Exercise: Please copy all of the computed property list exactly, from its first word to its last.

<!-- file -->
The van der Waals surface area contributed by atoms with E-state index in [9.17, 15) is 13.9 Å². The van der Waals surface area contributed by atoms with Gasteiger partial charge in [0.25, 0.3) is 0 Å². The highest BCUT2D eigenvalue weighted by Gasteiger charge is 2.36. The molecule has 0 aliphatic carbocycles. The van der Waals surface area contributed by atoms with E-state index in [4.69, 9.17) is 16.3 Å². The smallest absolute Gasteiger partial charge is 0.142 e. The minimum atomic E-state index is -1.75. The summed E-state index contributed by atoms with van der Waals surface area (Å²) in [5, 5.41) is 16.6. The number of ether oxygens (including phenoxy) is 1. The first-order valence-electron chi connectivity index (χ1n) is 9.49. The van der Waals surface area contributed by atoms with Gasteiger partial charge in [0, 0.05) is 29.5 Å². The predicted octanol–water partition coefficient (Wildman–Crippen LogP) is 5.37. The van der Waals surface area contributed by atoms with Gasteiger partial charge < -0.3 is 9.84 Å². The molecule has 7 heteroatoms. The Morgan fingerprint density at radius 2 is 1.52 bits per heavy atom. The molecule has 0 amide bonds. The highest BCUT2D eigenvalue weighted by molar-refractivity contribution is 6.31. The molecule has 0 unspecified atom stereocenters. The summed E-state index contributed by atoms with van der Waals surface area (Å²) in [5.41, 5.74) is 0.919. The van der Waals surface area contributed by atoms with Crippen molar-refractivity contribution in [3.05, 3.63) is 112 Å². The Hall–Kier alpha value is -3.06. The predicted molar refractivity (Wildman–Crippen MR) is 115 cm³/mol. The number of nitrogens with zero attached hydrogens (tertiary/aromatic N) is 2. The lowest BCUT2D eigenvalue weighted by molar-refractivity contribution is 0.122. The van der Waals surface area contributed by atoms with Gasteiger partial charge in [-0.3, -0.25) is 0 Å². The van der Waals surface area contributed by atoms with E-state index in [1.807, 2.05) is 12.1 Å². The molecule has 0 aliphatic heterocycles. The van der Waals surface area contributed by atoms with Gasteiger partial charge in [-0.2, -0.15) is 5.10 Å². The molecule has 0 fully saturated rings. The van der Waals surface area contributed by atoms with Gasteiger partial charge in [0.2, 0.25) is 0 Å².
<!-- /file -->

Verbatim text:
The van der Waals surface area contributed by atoms with E-state index in [9.17, 15) is 13.9 Å². The van der Waals surface area contributed by atoms with Gasteiger partial charge in [0.25, 0.3) is 0 Å². The highest BCUT2D eigenvalue weighted by Gasteiger charge is 2.36. The molecule has 0 aliphatic carbocycles. The van der Waals surface area contributed by atoms with E-state index in [4.69, 9.17) is 16.3 Å². The smallest absolute Gasteiger partial charge is 0.142 e. The minimum atomic E-state index is -1.75. The summed E-state index contributed by atoms with van der Waals surface area (Å²) in [5, 5.41) is 16.6. The number of ether oxygens (including phenoxy) is 1. The first-order valence-electron chi connectivity index (χ1n) is 9.49. The van der Waals surface area contributed by atoms with Gasteiger partial charge in [0, 0.05) is 29.5 Å². The predicted octanol–water partition coefficient (Wildman–Crippen LogP) is 5.37. The van der Waals surface area contributed by atoms with Gasteiger partial charge < -0.3 is 9.84 Å². The molecule has 7 heteroatoms. The Morgan fingerprint density at radius 2 is 1.52 bits per heavy atom. The molecule has 0 amide bonds. The highest BCUT2D eigenvalue weighted by molar-refractivity contribution is 6.31. The molecule has 0 unspecified atom stereocenters. The summed E-state index contributed by atoms with van der Waals surface area (Å²) in [5.41, 5.74) is 0.919. The van der Waals surface area contributed by atoms with Crippen molar-refractivity contribution in [3.05, 3.63) is 112 Å². The Hall–Kier alpha value is -3.06. The predicted molar refractivity (Wildman–Crippen MR) is 115 cm³/mol. The number of nitrogens with zero attached hydrogens (tertiary/aromatic N) is 2. The lowest BCUT2D eigenvalue weighted by molar-refractivity contribution is 0.122. The van der Waals surface area contributed by atoms with Gasteiger partial charge in [-0.3, -0.25) is 0 Å². The van der Waals surface area contributed by atoms with E-state index in [1.807, 2.05) is 12.1 Å². The molecule has 0 aliphatic heterocycles. The van der Waals surface area contributed by atoms with Gasteiger partial charge in [-0.2, -0.15) is 5.10 Å². The molecule has 0 fully saturated rings. The van der Waals surface area contributed by atoms with Gasteiger partial charge in [0.2, 0.25) is 0 Å².